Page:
Brexit, Environment and Devolution: the Welsh case

By Dr Margherita Pieraccini, Senior Lecturer in Law (University of Bristol Law School).


These were notes prepared for a seminar held by the External Affairs and Additional Legislation Committee of the National Assembly for Wales on the 31st of October 2016 to discuss the implications of Brexit for Wales in the field of environment and marine policy in particular. The notes discuss a number of constitutional and sector specific issues, key challenges and present some suggestions.   

Constitutional issues

Article 50 does not establish any substantive conditions for a Member State to be able to exercise its right to withdrawal. There is much uncertainty regarding what will replace British EU membership. Environmental law will differently be affected depending on the type of agreement that will be negotiated. Certain environmental sectors (i.e. nature conservation law) are likely to be affected whichever the option. Uncertainty relates also to how devolved administrations will be included in negotiations (foreign affairs is a reserved matter) and to the Welsh devolution in particular considering the current transition from the conferred powers model to the reserved powers model under the Wales Bill 2016.

In a post-Brexit world, devolved administrations may have more power to develop their own legislation and policies, as distinctiveness will not be constrained by EU law. At present, the Government of Wales Act 2006 remains the current law. The key section is 108 and Part 1 Schedule 7 (containing the list of devolved matters as well as exceptions). Following the Agricultural Wages case in 2014,[1] if the Bill relates to a devolved matter and at the same time to a ‘silent’ matter, decision is by reference to the purpose of the provision in line with s 108(7). Things may change due to the Wales Bill 2016. The House of Lords has expressed some concerns in the Constitution Committee Report of the 28th of October 2016, regarding 1) the coherence and stability of the Union and 2) the fact that many silent subjects become reserved matters in Schedule 7 (hence the 2014 judgment may be reversed), 3) the difficulty to align legislative and executive competences[2] and 4) no provisions regarding a Welsh jurisdiction despite growing body of Welsh law.[3]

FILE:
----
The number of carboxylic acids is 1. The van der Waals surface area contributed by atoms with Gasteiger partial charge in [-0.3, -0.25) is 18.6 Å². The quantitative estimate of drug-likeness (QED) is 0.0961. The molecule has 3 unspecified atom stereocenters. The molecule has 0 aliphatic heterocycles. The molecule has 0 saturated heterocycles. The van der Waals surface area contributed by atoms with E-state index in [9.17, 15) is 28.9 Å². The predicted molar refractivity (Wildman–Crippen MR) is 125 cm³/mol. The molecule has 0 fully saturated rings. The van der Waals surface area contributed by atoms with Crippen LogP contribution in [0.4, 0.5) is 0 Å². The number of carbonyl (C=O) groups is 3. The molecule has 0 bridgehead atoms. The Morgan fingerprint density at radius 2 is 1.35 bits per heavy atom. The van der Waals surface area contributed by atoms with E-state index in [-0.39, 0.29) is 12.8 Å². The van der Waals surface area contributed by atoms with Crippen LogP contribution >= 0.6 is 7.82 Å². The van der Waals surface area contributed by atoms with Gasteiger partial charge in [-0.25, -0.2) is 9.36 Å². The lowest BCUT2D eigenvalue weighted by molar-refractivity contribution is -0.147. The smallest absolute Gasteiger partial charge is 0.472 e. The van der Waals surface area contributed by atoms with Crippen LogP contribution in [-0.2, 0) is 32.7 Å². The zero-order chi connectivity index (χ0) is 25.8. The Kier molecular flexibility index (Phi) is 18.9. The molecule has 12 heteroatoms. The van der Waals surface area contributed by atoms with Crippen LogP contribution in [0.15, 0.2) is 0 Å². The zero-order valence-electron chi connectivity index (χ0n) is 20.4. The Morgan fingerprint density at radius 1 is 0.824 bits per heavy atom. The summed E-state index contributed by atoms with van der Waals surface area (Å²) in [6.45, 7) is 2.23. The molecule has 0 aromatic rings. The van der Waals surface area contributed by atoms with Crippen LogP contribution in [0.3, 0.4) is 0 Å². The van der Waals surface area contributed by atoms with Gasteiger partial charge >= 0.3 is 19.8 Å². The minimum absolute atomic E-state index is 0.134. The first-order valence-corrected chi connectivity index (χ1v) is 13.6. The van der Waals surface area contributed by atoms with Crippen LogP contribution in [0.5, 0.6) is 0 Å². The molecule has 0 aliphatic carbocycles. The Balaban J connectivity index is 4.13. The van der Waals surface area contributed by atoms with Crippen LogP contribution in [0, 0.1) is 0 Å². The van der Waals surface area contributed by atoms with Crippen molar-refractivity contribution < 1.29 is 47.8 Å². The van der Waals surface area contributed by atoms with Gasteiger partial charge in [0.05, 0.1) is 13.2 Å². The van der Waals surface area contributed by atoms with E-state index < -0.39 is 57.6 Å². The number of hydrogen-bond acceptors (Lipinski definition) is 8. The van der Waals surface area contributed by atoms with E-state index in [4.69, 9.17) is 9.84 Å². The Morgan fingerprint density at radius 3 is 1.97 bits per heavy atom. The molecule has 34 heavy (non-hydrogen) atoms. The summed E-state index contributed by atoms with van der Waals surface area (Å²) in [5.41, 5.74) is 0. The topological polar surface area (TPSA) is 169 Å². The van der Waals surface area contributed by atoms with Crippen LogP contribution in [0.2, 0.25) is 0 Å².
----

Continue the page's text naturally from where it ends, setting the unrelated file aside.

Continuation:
Sector-specific issues

The environment is an area in which UK and EU law have become intertwined.  Much of environmental law in the UK derives from EU Directives and Regulations. A concern is that Brexit will result in the lowering of environmental standards and in the weakening of enforcement, considering the loss of EU enforcement mechanisms. Yet, depending on the option chosen, EU standards could continue to apply in many environmental areas. The Court of Justice of the European Free Trade Association States, for example, will play a role in enforcing law if the UK remains within the EEA. However, certain areas, notably nature conservation are not part of the EEA agreement.